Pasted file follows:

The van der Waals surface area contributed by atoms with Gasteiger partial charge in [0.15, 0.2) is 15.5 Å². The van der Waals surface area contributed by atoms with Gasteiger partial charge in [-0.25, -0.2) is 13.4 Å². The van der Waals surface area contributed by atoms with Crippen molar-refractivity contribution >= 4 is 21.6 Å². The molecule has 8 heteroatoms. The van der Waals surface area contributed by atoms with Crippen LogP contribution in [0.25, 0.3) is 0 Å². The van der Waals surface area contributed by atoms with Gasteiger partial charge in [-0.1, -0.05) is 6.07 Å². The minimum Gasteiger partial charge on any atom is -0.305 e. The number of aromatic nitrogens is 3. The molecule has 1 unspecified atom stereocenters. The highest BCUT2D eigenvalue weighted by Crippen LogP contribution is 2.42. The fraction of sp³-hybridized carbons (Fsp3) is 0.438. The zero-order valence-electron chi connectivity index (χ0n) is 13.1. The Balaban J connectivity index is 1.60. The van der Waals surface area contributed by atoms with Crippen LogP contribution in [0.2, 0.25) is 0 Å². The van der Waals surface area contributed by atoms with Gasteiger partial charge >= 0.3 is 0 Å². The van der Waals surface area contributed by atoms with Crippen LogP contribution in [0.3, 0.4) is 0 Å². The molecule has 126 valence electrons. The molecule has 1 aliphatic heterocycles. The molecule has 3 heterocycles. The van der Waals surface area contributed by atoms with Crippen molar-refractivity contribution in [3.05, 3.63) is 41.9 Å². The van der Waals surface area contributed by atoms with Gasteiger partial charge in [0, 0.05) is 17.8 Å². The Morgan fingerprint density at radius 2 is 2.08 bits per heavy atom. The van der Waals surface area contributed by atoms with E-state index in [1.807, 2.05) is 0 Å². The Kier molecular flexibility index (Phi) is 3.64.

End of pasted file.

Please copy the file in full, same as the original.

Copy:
The van der Waals surface area contributed by atoms with Gasteiger partial charge in [0.15, 0.2) is 15.5 Å². The van der Waals surface area contributed by atoms with Gasteiger partial charge in [-0.25, -0.2) is 13.4 Å². The van der Waals surface area contributed by atoms with Crippen molar-refractivity contribution >= 4 is 21.6 Å². The molecule has 8 heteroatoms. The van der Waals surface area contributed by atoms with Crippen LogP contribution in [0.25, 0.3) is 0 Å². The van der Waals surface area contributed by atoms with Gasteiger partial charge in [-0.1, -0.05) is 6.07 Å². The minimum Gasteiger partial charge on any atom is -0.305 e. The number of aromatic nitrogens is 3. The molecule has 1 unspecified atom stereocenters. The highest BCUT2D eigenvalue weighted by Crippen LogP contribution is 2.42. The fraction of sp³-hybridized carbons (Fsp3) is 0.438. The zero-order valence-electron chi connectivity index (χ0n) is 13.1. The Balaban J connectivity index is 1.60. The van der Waals surface area contributed by atoms with Crippen LogP contribution in [0.2, 0.25) is 0 Å². The van der Waals surface area contributed by atoms with Gasteiger partial charge >= 0.3 is 0 Å². The van der Waals surface area contributed by atoms with Crippen LogP contribution in [0.3, 0.4) is 0 Å². The molecule has 126 valence electrons. The molecule has 1 aliphatic heterocycles. The molecule has 3 heterocycles. The van der Waals surface area contributed by atoms with Crippen molar-refractivity contribution in [3.05, 3.63) is 41.9 Å². The van der Waals surface area contributed by atoms with Gasteiger partial charge in [0, 0.05) is 17.8 Å². The Morgan fingerprint density at radius 2 is 2.08 bits per heavy atom. The van der Waals surface area contributed by atoms with E-state index in [1.807, 2.05) is 0 Å². The Kier molecular flexibility index (Phi) is 3.64.